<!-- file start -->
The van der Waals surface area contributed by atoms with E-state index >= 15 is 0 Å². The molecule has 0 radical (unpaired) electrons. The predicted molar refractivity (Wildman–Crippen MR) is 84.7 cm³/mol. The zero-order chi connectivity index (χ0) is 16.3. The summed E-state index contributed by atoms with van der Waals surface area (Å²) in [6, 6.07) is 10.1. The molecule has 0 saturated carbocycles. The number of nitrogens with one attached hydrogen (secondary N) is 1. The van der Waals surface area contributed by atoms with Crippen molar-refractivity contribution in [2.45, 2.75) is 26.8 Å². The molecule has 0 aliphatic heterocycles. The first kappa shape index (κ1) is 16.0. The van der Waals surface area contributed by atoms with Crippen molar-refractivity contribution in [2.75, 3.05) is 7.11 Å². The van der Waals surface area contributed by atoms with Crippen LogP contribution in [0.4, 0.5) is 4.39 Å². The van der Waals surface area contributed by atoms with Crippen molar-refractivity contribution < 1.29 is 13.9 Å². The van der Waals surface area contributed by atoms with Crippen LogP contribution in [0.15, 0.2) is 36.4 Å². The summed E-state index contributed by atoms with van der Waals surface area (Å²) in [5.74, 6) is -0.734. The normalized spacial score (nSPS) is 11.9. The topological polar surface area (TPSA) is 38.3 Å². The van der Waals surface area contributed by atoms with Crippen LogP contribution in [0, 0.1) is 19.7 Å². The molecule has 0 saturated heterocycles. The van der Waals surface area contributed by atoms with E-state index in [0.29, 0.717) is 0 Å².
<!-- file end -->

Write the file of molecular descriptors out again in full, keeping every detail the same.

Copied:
The van der Waals surface area contributed by atoms with E-state index >= 15 is 0 Å². The molecule has 0 radical (unpaired) electrons. The predicted molar refractivity (Wildman–Crippen MR) is 84.7 cm³/mol. The zero-order chi connectivity index (χ0) is 16.3. The summed E-state index contributed by atoms with van der Waals surface area (Å²) in [6, 6.07) is 10.1. The molecule has 0 saturated carbocycles. The number of nitrogens with one attached hydrogen (secondary N) is 1. The van der Waals surface area contributed by atoms with Crippen molar-refractivity contribution in [2.45, 2.75) is 26.8 Å². The molecule has 0 aliphatic heterocycles. The first kappa shape index (κ1) is 16.0. The van der Waals surface area contributed by atoms with Crippen molar-refractivity contribution in [2.75, 3.05) is 7.11 Å². The van der Waals surface area contributed by atoms with Crippen LogP contribution in [0.4, 0.5) is 4.39 Å². The van der Waals surface area contributed by atoms with Crippen molar-refractivity contribution < 1.29 is 13.9 Å². The van der Waals surface area contributed by atoms with Crippen LogP contribution in [0.15, 0.2) is 36.4 Å². The summed E-state index contributed by atoms with van der Waals surface area (Å²) in [5.74, 6) is -0.734. The normalized spacial score (nSPS) is 11.9. The topological polar surface area (TPSA) is 38.3 Å². The van der Waals surface area contributed by atoms with Crippen LogP contribution in [0, 0.1) is 19.7 Å². The molecule has 0 saturated heterocycles. The van der Waals surface area contributed by atoms with E-state index in [0.29, 0.717) is 0 Å².